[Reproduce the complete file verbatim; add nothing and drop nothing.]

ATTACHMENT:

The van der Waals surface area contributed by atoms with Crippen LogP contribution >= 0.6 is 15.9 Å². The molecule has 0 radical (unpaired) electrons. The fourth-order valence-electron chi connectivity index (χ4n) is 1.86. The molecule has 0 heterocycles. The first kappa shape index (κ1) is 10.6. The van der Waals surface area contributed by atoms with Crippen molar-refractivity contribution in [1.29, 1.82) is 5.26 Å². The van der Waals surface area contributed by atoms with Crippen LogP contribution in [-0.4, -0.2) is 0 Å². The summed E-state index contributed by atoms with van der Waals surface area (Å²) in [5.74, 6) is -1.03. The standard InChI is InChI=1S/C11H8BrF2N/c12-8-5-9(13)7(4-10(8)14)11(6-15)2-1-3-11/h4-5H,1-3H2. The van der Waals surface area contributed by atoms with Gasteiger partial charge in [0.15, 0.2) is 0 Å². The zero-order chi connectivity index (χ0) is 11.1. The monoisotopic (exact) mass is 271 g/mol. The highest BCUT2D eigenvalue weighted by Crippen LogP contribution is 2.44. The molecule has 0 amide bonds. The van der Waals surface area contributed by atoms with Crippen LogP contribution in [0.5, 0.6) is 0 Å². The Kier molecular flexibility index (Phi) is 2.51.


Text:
The van der Waals surface area contributed by atoms with Crippen LogP contribution >= 0.6 is 15.9 Å². The molecule has 0 radical (unpaired) electrons. The fourth-order valence-electron chi connectivity index (χ4n) is 1.86. The molecule has 0 heterocycles. The first kappa shape index (κ1) is 10.6. The van der Waals surface area contributed by atoms with Crippen molar-refractivity contribution in [1.29, 1.82) is 5.26 Å². The van der Waals surface area contributed by atoms with Crippen LogP contribution in [-0.4, -0.2) is 0 Å². The summed E-state index contributed by atoms with van der Waals surface area (Å²) in [5.74, 6) is -1.03. The standard InChI is InChI=1S/C11H8BrF2N/c12-8-5-9(13)7(4-10(8)14)11(6-15)2-1-3-11/h4-5H,1-3H2. The van der Waals surface area contributed by atoms with Gasteiger partial charge in [0.15, 0.2) is 0 Å². The zero-order chi connectivity index (χ0) is 11.1. The monoisotopic (exact) mass is 271 g/mol. The highest BCUT2D eigenvalue weighted by Crippen LogP contribution is 2.44. The molecule has 0 amide bonds. The van der Waals surface area contributed by atoms with Crippen LogP contribution in [0.5, 0.6) is 0 Å². The Kier molecular flexibility index (Phi) is 2.51.